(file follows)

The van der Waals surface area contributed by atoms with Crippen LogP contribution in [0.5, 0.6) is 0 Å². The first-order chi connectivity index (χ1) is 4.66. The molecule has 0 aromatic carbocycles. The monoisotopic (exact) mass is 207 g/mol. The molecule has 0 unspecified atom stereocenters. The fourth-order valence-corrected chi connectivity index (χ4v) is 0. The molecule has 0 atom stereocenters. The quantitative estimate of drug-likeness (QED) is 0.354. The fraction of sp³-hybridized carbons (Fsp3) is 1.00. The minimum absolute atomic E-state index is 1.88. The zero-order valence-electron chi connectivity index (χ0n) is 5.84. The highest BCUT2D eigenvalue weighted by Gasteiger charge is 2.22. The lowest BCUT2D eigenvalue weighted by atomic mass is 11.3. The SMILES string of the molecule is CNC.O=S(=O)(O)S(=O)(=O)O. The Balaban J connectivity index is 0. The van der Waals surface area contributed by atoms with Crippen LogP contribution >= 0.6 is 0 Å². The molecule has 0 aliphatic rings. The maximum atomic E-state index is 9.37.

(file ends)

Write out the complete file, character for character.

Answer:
The van der Waals surface area contributed by atoms with Crippen LogP contribution in [0.5, 0.6) is 0 Å². The first-order chi connectivity index (χ1) is 4.66. The molecule has 0 aromatic carbocycles. The monoisotopic (exact) mass is 207 g/mol. The molecule has 0 unspecified atom stereocenters. The fourth-order valence-corrected chi connectivity index (χ4v) is 0. The molecule has 0 atom stereocenters. The quantitative estimate of drug-likeness (QED) is 0.354. The fraction of sp³-hybridized carbons (Fsp3) is 1.00. The minimum absolute atomic E-state index is 1.88. The zero-order valence-electron chi connectivity index (χ0n) is 5.84. The highest BCUT2D eigenvalue weighted by Gasteiger charge is 2.22. The lowest BCUT2D eigenvalue weighted by atomic mass is 11.3. The SMILES string of the molecule is CNC.O=S(=O)(O)S(=O)(=O)O. The Balaban J connectivity index is 0. The van der Waals surface area contributed by atoms with Crippen LogP contribution >= 0.6 is 0 Å². The molecule has 0 aliphatic rings. The maximum atomic E-state index is 9.37.